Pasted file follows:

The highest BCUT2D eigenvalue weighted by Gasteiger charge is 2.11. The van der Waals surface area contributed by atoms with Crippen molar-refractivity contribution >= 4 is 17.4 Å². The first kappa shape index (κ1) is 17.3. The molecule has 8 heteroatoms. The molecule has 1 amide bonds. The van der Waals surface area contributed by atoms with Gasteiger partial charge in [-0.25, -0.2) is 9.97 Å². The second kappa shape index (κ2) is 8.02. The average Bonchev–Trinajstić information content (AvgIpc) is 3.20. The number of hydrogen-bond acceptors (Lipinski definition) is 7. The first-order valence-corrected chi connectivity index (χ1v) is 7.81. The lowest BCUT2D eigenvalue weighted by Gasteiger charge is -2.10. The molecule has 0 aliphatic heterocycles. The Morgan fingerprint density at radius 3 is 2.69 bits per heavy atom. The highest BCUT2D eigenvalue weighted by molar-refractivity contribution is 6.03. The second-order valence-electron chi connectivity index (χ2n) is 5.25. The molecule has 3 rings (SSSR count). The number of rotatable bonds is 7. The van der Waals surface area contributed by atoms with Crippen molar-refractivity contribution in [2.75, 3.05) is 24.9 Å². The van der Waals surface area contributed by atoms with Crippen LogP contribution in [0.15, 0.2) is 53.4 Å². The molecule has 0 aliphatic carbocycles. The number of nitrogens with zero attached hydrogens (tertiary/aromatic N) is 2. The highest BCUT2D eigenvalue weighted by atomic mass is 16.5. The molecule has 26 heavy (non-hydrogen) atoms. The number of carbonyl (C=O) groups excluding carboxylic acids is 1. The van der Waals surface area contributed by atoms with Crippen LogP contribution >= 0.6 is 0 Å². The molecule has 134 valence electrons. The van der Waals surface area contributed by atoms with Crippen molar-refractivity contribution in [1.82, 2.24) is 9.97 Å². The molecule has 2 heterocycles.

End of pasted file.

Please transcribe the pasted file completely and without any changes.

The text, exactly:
The highest BCUT2D eigenvalue weighted by Gasteiger charge is 2.11. The van der Waals surface area contributed by atoms with Crippen molar-refractivity contribution >= 4 is 17.4 Å². The first kappa shape index (κ1) is 17.3. The molecule has 8 heteroatoms. The molecule has 1 amide bonds. The van der Waals surface area contributed by atoms with Gasteiger partial charge in [-0.25, -0.2) is 9.97 Å². The second kappa shape index (κ2) is 8.02. The average Bonchev–Trinajstić information content (AvgIpc) is 3.20. The number of hydrogen-bond acceptors (Lipinski definition) is 7. The first-order valence-corrected chi connectivity index (χ1v) is 7.81. The lowest BCUT2D eigenvalue weighted by Gasteiger charge is -2.10. The molecule has 0 aliphatic heterocycles. The Morgan fingerprint density at radius 3 is 2.69 bits per heavy atom. The highest BCUT2D eigenvalue weighted by molar-refractivity contribution is 6.03. The second-order valence-electron chi connectivity index (χ2n) is 5.25. The molecule has 3 rings (SSSR count). The number of rotatable bonds is 7. The van der Waals surface area contributed by atoms with Crippen molar-refractivity contribution in [2.75, 3.05) is 24.9 Å². The van der Waals surface area contributed by atoms with Crippen LogP contribution in [0.15, 0.2) is 53.4 Å². The molecule has 0 aliphatic carbocycles. The number of nitrogens with zero attached hydrogens (tertiary/aromatic N) is 2. The highest BCUT2D eigenvalue weighted by atomic mass is 16.5. The molecule has 26 heavy (non-hydrogen) atoms. The number of carbonyl (C=O) groups excluding carboxylic acids is 1. The van der Waals surface area contributed by atoms with Crippen LogP contribution >= 0.6 is 0 Å². The molecule has 134 valence electrons. The van der Waals surface area contributed by atoms with Crippen molar-refractivity contribution in [1.82, 2.24) is 9.97 Å². The molecule has 2 heterocycles.